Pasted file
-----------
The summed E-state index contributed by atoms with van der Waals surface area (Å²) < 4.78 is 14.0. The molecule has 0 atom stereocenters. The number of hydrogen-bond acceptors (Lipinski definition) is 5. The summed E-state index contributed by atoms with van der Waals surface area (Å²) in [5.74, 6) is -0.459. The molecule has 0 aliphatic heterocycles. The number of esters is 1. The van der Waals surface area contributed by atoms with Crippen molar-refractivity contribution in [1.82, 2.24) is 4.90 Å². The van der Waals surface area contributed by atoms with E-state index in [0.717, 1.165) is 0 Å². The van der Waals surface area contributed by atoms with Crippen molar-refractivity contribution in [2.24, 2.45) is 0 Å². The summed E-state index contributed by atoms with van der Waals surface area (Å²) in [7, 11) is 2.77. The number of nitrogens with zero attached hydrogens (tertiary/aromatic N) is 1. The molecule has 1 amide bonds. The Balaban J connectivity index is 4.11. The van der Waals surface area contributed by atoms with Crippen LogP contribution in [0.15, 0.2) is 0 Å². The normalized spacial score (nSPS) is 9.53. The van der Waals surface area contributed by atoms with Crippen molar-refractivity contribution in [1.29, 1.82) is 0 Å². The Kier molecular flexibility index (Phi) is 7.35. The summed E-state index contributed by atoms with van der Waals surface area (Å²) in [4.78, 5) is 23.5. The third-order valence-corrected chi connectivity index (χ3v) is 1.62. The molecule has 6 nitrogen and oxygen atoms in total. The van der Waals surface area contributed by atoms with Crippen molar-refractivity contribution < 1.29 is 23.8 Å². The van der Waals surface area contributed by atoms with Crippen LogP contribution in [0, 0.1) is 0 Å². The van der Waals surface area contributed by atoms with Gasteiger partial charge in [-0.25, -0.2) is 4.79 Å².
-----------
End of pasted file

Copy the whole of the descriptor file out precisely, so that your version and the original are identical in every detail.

The summed E-state index contributed by atoms with van der Waals surface area (Å²) < 4.78 is 14.0. The molecule has 0 atom stereocenters. The number of hydrogen-bond acceptors (Lipinski definition) is 5. The summed E-state index contributed by atoms with van der Waals surface area (Å²) in [5.74, 6) is -0.459. The molecule has 0 aliphatic heterocycles. The number of esters is 1. The van der Waals surface area contributed by atoms with Crippen molar-refractivity contribution in [1.82, 2.24) is 4.90 Å². The van der Waals surface area contributed by atoms with E-state index in [0.717, 1.165) is 0 Å². The van der Waals surface area contributed by atoms with Crippen molar-refractivity contribution in [2.24, 2.45) is 0 Å². The summed E-state index contributed by atoms with van der Waals surface area (Å²) in [7, 11) is 2.77. The number of nitrogens with zero attached hydrogens (tertiary/aromatic N) is 1. The molecule has 1 amide bonds. The Balaban J connectivity index is 4.11. The van der Waals surface area contributed by atoms with Crippen LogP contribution in [0.15, 0.2) is 0 Å². The normalized spacial score (nSPS) is 9.53. The van der Waals surface area contributed by atoms with Crippen molar-refractivity contribution in [1.29, 1.82) is 0 Å². The Kier molecular flexibility index (Phi) is 7.35. The summed E-state index contributed by atoms with van der Waals surface area (Å²) in [4.78, 5) is 23.5. The third-order valence-corrected chi connectivity index (χ3v) is 1.62. The molecule has 6 nitrogen and oxygen atoms in total. The van der Waals surface area contributed by atoms with Crippen molar-refractivity contribution < 1.29 is 23.8 Å². The van der Waals surface area contributed by atoms with Crippen LogP contribution in [0, 0.1) is 0 Å². The van der Waals surface area contributed by atoms with Gasteiger partial charge in [-0.25, -0.2) is 4.79 Å².